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4 Odd Minor Characters Whose Quirks Go Unaddressed
By Deathclaw_Puncher | 8th May, 2015 | 2:33 pm | ETBJ's Incoherent Ramblings

ETBJ's Incoherent Ramblings
Due to the Law of Conservation of Detail, a minor character may sometimes not be fleshed out. Other times, the character may be too focused on being played for laughs or too stock to address something about them that should at least be mentioned within the constraints of the story. So without further ado, here are 4 minor characters who need some serious explanation.

4. The chikan from Ore Monogatari was an incel

Ore Monogatari (otherwise known as My Love Story in the States) is a charming shoujo manga series and ongoing anime about a romance between Rinko Yamato, your average flowery shoujo manga heroine, and Takeo Gouda, a misunderstood gorilla-ish gentle giant.


Pictured: the new face of shoujo.

Anyway, the two meet when Gouda saves Yamato from a chikan (a molester that hangs around in crowded trains). When apprehended, the guy goes on a tirade about how Yamato was asking for it because she was wearing her school uniform at the time. Apparently, this asshole is so sex-starved that he thinks a girl consents to being sexually assaulted simply by bothering to have an education. He might as well change his name to "My Penis" because his life has pretty much taken a backseat to his erection at that point. He's essentially one incest request away from being the Japanese version of a certain someone I will link to but not mention.


Seriously, don't mention him; he's the Candyman of the internet.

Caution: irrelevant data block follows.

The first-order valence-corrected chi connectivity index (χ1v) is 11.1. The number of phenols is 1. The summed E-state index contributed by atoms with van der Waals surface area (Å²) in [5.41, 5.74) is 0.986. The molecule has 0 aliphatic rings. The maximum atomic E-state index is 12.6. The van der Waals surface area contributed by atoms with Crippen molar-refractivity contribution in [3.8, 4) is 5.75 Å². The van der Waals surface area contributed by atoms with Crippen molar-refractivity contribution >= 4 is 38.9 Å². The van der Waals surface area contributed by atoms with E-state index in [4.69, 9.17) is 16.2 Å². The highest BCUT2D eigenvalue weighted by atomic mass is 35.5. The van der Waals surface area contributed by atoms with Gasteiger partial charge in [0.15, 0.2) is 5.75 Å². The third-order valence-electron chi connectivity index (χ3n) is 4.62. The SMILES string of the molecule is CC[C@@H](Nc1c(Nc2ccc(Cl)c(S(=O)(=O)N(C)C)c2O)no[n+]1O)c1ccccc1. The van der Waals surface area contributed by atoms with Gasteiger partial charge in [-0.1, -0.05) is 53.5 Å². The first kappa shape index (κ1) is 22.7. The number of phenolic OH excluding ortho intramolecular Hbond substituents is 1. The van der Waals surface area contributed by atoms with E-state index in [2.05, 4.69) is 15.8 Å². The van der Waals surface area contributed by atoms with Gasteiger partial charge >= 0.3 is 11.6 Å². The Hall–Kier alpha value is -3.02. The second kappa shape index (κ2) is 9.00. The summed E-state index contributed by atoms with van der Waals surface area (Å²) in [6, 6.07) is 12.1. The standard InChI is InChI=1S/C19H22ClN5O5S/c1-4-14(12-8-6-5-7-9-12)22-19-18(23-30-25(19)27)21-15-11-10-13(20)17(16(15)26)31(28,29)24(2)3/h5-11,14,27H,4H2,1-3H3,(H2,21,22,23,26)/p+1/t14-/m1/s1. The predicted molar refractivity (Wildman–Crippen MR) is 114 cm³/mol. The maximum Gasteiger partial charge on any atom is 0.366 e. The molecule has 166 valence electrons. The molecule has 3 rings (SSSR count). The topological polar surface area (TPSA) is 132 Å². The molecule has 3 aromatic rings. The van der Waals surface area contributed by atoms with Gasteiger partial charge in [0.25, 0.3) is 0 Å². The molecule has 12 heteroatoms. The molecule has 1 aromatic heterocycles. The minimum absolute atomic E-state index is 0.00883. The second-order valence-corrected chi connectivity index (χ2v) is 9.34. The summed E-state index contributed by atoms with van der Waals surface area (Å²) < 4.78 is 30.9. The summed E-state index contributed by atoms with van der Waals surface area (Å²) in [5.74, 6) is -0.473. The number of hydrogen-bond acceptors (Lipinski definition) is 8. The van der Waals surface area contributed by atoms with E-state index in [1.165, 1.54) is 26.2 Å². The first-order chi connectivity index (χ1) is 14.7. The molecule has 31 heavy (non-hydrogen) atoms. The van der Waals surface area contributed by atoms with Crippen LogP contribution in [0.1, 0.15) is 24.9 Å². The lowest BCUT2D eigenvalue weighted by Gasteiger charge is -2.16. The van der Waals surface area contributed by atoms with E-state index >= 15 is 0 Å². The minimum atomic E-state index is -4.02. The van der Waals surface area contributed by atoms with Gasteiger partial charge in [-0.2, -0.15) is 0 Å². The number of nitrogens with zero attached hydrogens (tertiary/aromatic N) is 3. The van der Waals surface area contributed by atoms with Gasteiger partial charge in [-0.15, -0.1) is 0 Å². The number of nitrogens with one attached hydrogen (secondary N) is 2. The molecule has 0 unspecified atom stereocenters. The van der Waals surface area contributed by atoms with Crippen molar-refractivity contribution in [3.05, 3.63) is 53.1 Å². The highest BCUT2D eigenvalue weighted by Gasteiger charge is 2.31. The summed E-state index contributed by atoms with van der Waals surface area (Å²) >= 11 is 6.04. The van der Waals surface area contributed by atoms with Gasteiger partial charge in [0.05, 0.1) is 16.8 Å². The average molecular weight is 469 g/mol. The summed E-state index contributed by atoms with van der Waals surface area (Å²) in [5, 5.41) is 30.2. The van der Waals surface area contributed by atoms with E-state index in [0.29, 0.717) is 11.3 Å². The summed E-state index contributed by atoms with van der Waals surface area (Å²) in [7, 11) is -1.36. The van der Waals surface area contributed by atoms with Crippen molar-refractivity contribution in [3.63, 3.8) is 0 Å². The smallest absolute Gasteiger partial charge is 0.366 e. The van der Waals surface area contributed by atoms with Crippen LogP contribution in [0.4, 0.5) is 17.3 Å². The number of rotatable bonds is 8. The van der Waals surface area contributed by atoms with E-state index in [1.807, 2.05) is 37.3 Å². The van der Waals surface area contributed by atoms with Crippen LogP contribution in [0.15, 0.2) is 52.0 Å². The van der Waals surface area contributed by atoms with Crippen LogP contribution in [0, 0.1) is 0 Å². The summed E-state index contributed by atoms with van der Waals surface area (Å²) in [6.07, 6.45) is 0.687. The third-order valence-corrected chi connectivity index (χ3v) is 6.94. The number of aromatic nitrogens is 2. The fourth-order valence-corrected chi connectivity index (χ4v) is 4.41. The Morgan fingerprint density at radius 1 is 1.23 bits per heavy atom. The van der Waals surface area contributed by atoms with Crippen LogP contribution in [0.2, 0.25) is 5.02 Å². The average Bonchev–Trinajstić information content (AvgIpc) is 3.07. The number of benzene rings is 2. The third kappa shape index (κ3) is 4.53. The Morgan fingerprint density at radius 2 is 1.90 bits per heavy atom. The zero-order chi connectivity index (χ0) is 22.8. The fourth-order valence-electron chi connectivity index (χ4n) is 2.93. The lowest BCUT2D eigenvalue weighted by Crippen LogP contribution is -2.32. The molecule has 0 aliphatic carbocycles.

He ends up being let go because Gouda punches him, but given how he pretty much admits to molesting an underage girl (because "school uniforms lol"), he should at least have been shown being dragged away.

3. Travis Van Winkle spites a man for looking for his missing sister

Friday the 13th (2009) was a half-assed remake of Friday The 13th parts 2 & 3, courtesy of Michael Bay's dedicated horror-ruining production company Platinum Dunes. It's also the movie that jump-started Aaron Yoo's Career.


He was basically the go-to crazy Asian friend for every late 2000s-early 2010s teen movie.

The movie basically follows Clay (played by Jared Padalecki), a hipstery biker looking for his sister after she was kidnapped by Jason Voorhees six weeks earlier. While at a gas station, he runs into Trent, an obnoxious New Jersey yuppie who's on a trip to the cliched family cabin in the woods with his friends, played by Travis Van Winkle. Trip gets annoyed with the fact that Clay is bothering to ask if he can put up a missing poster, and spend the remaining 20 or so hours of his life hating him with every fiber of his being.


"I will hysterically lash out at you for the short remainder of my life because you bothered to make me wait thirty seconds to buy condoms! O'Doyle rules!"

So basically, this guy is putting in the extra effort to hate a guy for having the nerve for being in line before him, and yet nobody calls him out on his reasoning.

2. A rather awkward first date encounter